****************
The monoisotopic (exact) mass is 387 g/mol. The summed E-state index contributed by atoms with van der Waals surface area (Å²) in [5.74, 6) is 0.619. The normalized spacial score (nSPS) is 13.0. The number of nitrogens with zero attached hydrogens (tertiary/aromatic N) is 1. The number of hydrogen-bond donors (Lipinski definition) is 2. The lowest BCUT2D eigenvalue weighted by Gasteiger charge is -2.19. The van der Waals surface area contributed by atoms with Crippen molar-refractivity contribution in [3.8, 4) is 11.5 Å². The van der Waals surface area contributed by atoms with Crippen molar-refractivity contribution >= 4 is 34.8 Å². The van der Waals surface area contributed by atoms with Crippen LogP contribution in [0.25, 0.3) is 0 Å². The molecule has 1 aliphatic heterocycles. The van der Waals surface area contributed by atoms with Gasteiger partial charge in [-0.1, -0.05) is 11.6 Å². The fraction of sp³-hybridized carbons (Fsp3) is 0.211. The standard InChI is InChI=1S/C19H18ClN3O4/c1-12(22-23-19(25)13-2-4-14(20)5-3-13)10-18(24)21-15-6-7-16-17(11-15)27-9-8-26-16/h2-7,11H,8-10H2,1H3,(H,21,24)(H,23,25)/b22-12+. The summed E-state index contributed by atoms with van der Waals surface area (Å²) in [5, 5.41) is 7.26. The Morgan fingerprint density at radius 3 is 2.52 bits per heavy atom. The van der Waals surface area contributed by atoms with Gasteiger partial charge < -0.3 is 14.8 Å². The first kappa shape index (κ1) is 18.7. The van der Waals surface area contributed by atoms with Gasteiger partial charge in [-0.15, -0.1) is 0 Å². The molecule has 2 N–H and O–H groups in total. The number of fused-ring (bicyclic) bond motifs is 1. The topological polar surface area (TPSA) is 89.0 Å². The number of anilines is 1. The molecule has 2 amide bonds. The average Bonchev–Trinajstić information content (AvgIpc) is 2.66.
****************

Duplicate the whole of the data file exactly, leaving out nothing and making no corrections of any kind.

The monoisotopic (exact) mass is 387 g/mol. The summed E-state index contributed by atoms with van der Waals surface area (Å²) in [5.74, 6) is 0.619. The normalized spacial score (nSPS) is 13.0. The number of nitrogens with zero attached hydrogens (tertiary/aromatic N) is 1. The number of hydrogen-bond donors (Lipinski definition) is 2. The lowest BCUT2D eigenvalue weighted by Gasteiger charge is -2.19. The van der Waals surface area contributed by atoms with Crippen molar-refractivity contribution in [3.8, 4) is 11.5 Å². The van der Waals surface area contributed by atoms with Crippen molar-refractivity contribution >= 4 is 34.8 Å². The van der Waals surface area contributed by atoms with Crippen LogP contribution in [0.25, 0.3) is 0 Å². The molecule has 1 aliphatic heterocycles. The van der Waals surface area contributed by atoms with Gasteiger partial charge in [-0.1, -0.05) is 11.6 Å². The fraction of sp³-hybridized carbons (Fsp3) is 0.211. The standard InChI is InChI=1S/C19H18ClN3O4/c1-12(22-23-19(25)13-2-4-14(20)5-3-13)10-18(24)21-15-6-7-16-17(11-15)27-9-8-26-16/h2-7,11H,8-10H2,1H3,(H,21,24)(H,23,25)/b22-12+. The summed E-state index contributed by atoms with van der Waals surface area (Å²) in [5, 5.41) is 7.26. The Morgan fingerprint density at radius 3 is 2.52 bits per heavy atom. The van der Waals surface area contributed by atoms with Gasteiger partial charge < -0.3 is 14.8 Å². The first kappa shape index (κ1) is 18.7. The van der Waals surface area contributed by atoms with Gasteiger partial charge in [-0.15, -0.1) is 0 Å². The molecule has 2 N–H and O–H groups in total. The number of fused-ring (bicyclic) bond motifs is 1. The topological polar surface area (TPSA) is 89.0 Å². The number of anilines is 1. The molecule has 2 amide bonds. The average Bonchev–Trinajstić information content (AvgIpc) is 2.66.